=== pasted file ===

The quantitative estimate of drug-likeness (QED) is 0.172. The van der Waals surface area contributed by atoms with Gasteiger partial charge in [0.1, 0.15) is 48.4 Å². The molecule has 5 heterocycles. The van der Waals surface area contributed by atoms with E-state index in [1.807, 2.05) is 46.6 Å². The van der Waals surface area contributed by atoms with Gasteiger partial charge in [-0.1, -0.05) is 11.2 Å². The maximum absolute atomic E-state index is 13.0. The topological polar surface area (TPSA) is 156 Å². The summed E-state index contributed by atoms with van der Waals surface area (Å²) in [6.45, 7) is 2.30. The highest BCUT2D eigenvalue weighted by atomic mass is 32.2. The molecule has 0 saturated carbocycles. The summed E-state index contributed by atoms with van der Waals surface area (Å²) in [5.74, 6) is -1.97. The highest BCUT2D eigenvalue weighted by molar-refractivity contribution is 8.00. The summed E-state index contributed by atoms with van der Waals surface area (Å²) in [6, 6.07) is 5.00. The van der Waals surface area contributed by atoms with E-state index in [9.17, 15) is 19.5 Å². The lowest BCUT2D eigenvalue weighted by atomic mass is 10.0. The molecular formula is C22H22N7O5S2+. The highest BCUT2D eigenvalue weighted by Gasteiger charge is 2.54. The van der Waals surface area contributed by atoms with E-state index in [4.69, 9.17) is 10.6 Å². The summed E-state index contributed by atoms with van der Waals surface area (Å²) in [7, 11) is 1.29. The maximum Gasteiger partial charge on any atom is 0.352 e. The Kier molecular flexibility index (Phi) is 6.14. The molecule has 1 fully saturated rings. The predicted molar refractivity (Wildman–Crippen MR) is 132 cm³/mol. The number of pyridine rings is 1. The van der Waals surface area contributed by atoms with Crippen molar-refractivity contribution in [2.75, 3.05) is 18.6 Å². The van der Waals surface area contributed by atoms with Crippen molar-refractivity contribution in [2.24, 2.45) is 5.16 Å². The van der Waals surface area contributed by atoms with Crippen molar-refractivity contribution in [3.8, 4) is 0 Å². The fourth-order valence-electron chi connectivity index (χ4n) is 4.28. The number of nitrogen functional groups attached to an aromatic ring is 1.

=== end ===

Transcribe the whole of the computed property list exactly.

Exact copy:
The quantitative estimate of drug-likeness (QED) is 0.172. The van der Waals surface area contributed by atoms with Gasteiger partial charge in [0.1, 0.15) is 48.4 Å². The molecule has 5 heterocycles. The van der Waals surface area contributed by atoms with E-state index in [1.807, 2.05) is 46.6 Å². The van der Waals surface area contributed by atoms with Gasteiger partial charge in [-0.1, -0.05) is 11.2 Å². The maximum absolute atomic E-state index is 13.0. The topological polar surface area (TPSA) is 156 Å². The summed E-state index contributed by atoms with van der Waals surface area (Å²) in [6.45, 7) is 2.30. The highest BCUT2D eigenvalue weighted by atomic mass is 32.2. The molecule has 0 saturated carbocycles. The summed E-state index contributed by atoms with van der Waals surface area (Å²) in [5.74, 6) is -1.97. The highest BCUT2D eigenvalue weighted by molar-refractivity contribution is 8.00. The summed E-state index contributed by atoms with van der Waals surface area (Å²) in [6, 6.07) is 5.00. The van der Waals surface area contributed by atoms with E-state index in [9.17, 15) is 19.5 Å². The lowest BCUT2D eigenvalue weighted by atomic mass is 10.0. The molecular formula is C22H22N7O5S2+. The highest BCUT2D eigenvalue weighted by Gasteiger charge is 2.54. The van der Waals surface area contributed by atoms with E-state index in [4.69, 9.17) is 10.6 Å². The summed E-state index contributed by atoms with van der Waals surface area (Å²) in [7, 11) is 1.29. The maximum Gasteiger partial charge on any atom is 0.352 e. The Kier molecular flexibility index (Phi) is 6.14. The molecule has 1 fully saturated rings. The predicted molar refractivity (Wildman–Crippen MR) is 132 cm³/mol. The number of pyridine rings is 1. The van der Waals surface area contributed by atoms with Crippen molar-refractivity contribution in [2.75, 3.05) is 18.6 Å². The van der Waals surface area contributed by atoms with Crippen molar-refractivity contribution in [2.24, 2.45) is 5.16 Å². The van der Waals surface area contributed by atoms with Crippen molar-refractivity contribution in [3.8, 4) is 0 Å². The fourth-order valence-electron chi connectivity index (χ4n) is 4.28. The number of nitrogen functional groups attached to an aromatic ring is 1.